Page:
You might have noticed that everything that has preceded this was about me and how I felt and I how I understood the world. And that was the problem – I interpreted everything through the lens of me. That distorted lens could take anything, including God’s word, and make it about me. I was the central actor in this play, I was the creator of reality, I could predict the future, I could discern the good from the evil – and God had come up lacking.
God, however, was both not impressed and not phased by any of this. Nor was he surprised. I am tempted to say that God began moving at this point but it is clear that God had been moving me the entire time. And so the next phase of God’s plan in my life began.
The first thing he did was to give me a father who refused to stop loving me and who immediately understood his grandson as being a gift to him and to the world. I know not all of you have that, so I do not mean to make this yet another point against God but to point out that God knew that his glory would be magnified through a man refusing to let his son slip quietly away into hopelessness and despair. That man happened to be my father; it could be anyone.
The second thing God did was have one family from our church notice that we were gone and basically adopt us into their lives. I do not to this day know exactly why. Nor do I completely understand their dogged persistence – I would sit at their dining room table, enjoying extraordinary hospitality and say vicious things about God and his ways, using my son as the evidence of his capriciousness and cruelty. And their children, then ages 9 through 16, also sat at that table hearing these things.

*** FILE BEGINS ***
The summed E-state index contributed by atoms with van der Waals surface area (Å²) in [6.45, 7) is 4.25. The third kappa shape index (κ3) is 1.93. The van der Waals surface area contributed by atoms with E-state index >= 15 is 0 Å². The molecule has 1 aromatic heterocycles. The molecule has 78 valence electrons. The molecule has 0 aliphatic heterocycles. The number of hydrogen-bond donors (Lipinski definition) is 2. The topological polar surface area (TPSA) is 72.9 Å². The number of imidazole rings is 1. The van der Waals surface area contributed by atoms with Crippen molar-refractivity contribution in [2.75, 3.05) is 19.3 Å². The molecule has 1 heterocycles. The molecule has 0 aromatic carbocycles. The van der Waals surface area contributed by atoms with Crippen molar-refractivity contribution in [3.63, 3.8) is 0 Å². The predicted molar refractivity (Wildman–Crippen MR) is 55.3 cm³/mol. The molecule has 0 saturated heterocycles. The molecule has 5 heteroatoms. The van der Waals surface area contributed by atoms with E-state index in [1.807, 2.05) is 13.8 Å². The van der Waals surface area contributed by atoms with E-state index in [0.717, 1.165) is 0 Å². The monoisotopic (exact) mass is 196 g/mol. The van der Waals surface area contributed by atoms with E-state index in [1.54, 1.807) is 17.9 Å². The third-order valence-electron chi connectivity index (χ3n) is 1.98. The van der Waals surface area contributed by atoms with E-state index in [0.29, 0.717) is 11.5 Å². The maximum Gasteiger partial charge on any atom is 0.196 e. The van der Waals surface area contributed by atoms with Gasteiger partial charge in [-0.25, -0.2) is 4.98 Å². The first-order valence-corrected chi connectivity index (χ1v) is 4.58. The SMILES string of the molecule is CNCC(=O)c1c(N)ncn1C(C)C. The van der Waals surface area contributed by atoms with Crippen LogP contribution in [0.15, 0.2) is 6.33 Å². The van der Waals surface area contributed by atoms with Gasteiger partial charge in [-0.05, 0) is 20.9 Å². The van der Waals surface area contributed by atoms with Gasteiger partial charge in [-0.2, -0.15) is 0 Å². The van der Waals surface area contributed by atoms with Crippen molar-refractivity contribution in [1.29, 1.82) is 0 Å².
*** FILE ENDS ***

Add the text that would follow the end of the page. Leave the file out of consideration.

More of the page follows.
Yet they kept inviting us, and praying for us, and just showing up in our lives. They confounded me with their care and concern. And they continued to love us without any evidence that anything was changing; several years after all of this I asked Geralyn if there was any evidence of change during these days and she quite honestly stated, no, we saw nothing. That was humbling – and I also realized the old man was still lingering in here, craving the desire to earn my righteousness.
But the key moment came in a hospital in Indianapolis. Even though I live less than 90 miles from the Mayo Clinic, one of the finest medical facilities in the world, there was no surgeon in Minnesota who could do the kind of work on my son’s face that he needed. And that is how I ended up in a basement corridor of a hospital in Indianapolis, thinking murderous thoughts about a doctor which I had every desire to fulfill and to which I indeed knew I would fulfill. I was not out of control; I knew exactly what I was thinking about.
It is important that you get this picture of who I was clearly in your head – I had rejected everything about God and his people and his word, I was actively hardening my heart against him and openly defying him. I removed myself from godly influences and influencers – and in that moment with my murderous intentions, without anything in me seeking God, nobody talking to me about Jesus, God cracked me open and let me see the depths of my sinful heart without any opportunity to appeal to my supposed comparative goodness. In that moment I knew not only was I not good, I was an entirely sin-filled, violent man, separated from God, entirely lost, entirely without hope.